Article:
Topic: New Member
My name is Bruce and I live in Metairie, LA, a suburb of New Orleans. On August 21, 2012, my wife had pains in her chest and thought she was having a heart attack, so I took her to the emergency room at Ochsner Hospital. She stayed there all night during which they did a blood test, which showed her liver numbers were very high, and a CT scan which showed she had a 5.4 cm. x 4.5 cm. mass in the right section of her liver and another smaller one in a nearby lymph node. The swollen lymph node was compressing the common bile duct reducing the flow of blood and causing the inside of the duct to bleed. The blood made its way to the pancreas which caused pancreatitis and it was the pancreatitis which made her feel she was having a heart attack. She was admitted to the hospital.
At first they were going to do a biosy, but decided against that because of the probability of spreading the cancer. During the next few days, they did many tests on my wife including three endoscopies, the first for investigation, the second to place a stent in the common bile duct where the lymph node was compressing it, and a third to do an ultrasound map of that area. At the end of the tests, Dr. Reichman concluded that my wife had bile duct cancer, which had spread to the liver and a lymph node. He recommended doing a liver resection in which he would remove about 72% of the liver, including all of her right section and possibly some of her left section, the lymph node, and part of the bile duct. He said that the absolute minimum remaining liver after a resection is 20% and he doesn't operate if its not at least 25%. He set up her operation for September 6th. The Ochsner cancer board agreed with him.
Dr. Reichman has excellent credentials and a super bedside manner, but being unfamilia with himr, we thought we should get a second opinion. Later, he even suggested we get a second opinion. One of my wife's family members is a general surgeon and we asked him, but he could not recommend anyone in New Orleans and suggested we go to MD Anderson. We were under the impression that you had to have cancer for MD Anderson to accept you and since the cancer wasn't proven, we didn't investigate that. My daughter, who was an oncology nurse, had contacts at MD Anderson and they suggested that we should get an opinion from Dr. John Mansour of Southewestern Medical Center in Dallas, who also has excellent credentials and a super bedside manner. We agreed and the contacts set it up. We met with Dr. Mansour for 1.5 hours during which time he told us that my wife should not have the operation, because the left side of her liver was smaller than normal and he thought there was a chance the liver would not grow after the resection. He recommended doing a procedure to force the left section to grow which take about a month during which time he would use chemo to try and reduce the cancer. Both doctors agreed that chemo is effective in only 30% of the cases. He presented it to his cancer board and they all agreed that my wife should not have the operation.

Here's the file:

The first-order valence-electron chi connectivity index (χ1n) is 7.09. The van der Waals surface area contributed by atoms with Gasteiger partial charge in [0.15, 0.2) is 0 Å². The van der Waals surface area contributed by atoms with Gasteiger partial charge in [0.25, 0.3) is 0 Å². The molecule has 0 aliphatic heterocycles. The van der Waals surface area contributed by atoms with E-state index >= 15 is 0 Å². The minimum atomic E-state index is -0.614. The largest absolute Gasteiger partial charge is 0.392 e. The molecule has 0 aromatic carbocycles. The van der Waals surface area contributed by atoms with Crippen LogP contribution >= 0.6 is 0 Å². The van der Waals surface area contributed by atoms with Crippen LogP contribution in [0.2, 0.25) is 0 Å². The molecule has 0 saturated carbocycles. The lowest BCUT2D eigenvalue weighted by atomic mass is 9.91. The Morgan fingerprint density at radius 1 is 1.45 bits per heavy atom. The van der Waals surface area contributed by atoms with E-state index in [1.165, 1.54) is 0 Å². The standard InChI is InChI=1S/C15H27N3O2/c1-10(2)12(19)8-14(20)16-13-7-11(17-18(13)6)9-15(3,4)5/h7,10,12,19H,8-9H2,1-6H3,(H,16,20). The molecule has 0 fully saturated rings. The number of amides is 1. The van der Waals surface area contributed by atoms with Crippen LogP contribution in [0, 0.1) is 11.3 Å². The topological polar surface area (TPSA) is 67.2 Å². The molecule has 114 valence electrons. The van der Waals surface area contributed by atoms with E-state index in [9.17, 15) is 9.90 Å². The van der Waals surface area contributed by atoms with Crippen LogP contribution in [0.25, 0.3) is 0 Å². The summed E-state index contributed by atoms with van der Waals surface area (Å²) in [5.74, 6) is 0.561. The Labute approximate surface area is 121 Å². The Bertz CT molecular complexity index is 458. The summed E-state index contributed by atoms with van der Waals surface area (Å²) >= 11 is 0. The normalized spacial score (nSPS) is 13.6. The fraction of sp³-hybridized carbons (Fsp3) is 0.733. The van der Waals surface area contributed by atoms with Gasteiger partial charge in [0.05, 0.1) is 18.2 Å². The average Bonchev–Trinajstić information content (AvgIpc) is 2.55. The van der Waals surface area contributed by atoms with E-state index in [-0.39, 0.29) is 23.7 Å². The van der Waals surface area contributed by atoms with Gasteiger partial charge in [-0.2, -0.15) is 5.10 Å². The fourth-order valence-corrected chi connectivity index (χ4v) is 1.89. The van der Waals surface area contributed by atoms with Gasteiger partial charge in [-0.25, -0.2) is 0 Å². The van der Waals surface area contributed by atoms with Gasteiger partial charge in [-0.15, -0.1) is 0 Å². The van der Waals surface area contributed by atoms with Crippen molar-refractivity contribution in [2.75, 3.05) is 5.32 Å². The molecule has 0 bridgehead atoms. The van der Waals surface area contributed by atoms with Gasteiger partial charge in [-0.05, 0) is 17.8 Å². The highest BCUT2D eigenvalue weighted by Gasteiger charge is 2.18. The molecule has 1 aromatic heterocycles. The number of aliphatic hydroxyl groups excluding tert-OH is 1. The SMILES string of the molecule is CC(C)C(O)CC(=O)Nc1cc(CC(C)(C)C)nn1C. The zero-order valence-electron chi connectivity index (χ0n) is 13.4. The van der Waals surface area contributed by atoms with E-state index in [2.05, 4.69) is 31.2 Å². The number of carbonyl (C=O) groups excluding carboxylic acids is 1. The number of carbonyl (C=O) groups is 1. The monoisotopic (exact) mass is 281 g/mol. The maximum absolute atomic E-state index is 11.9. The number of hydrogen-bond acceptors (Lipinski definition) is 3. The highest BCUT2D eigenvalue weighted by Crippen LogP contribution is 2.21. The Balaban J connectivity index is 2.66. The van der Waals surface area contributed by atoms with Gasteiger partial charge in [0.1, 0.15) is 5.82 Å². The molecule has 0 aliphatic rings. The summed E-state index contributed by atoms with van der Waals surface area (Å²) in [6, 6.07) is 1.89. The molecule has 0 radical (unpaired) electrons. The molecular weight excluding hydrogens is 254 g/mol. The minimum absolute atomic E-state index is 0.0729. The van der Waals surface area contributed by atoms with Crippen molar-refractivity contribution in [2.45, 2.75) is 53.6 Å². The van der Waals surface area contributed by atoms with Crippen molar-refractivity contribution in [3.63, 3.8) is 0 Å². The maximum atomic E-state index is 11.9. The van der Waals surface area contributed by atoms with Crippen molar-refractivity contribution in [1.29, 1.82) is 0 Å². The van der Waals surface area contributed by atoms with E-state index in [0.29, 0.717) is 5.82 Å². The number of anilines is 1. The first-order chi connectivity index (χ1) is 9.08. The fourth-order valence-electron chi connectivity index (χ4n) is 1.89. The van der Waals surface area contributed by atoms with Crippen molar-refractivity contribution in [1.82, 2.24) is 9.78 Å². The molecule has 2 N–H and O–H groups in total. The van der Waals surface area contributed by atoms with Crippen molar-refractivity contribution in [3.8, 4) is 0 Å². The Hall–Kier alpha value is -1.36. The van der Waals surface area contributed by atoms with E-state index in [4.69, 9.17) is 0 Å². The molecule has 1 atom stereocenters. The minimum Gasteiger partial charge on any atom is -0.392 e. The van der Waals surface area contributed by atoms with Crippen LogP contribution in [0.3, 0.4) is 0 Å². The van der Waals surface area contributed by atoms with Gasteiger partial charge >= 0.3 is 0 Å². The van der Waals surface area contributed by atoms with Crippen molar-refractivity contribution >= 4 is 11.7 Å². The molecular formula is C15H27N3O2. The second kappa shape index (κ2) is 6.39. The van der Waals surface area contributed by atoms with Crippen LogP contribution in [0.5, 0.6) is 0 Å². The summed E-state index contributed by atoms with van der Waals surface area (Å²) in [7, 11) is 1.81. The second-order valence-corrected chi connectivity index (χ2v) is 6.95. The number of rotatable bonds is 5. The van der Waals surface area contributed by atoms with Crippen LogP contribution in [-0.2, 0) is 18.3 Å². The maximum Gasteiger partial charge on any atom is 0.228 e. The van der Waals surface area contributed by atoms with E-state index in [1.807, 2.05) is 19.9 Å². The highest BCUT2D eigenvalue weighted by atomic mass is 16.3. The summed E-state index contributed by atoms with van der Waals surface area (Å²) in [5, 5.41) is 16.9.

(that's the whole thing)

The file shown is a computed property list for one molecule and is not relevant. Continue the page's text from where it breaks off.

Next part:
We met again with Dr. Reichman and he did not budge from his recommendation that my wife should have surgery. He emphasized that this cancer was fast growing and that they couldn't operate until a month after the chemo was stopped, in which case there would be at least a two month delay before the operation during which the cancer could grow. Being confused, we thought we should get a third opinion and Dr. Reichman suggested his mentor, a Baylor expert, so we investigated that and the Baylor expert stated he saw no reason why the liver could not be resectioned. The operation was moved to September 12th.
The operation was 100% successful. The margins were clear and only the one lymph node had cancer. The cancer turned out to be CC, as Dr. Reichman thought.
My wife does have to have chemo and she has an appointment with the Ochsner oncologist on October 22nd to discuss her chemo treatment. In the meantime we are looking for a second opinion on the chemo treatment and would like to get it without having to travel. I've read that others have received a second opinion on chemo treatments from Dr. Javle of MD Anderson and I would appreciate any information on the procedure for obtaining an opinion from him.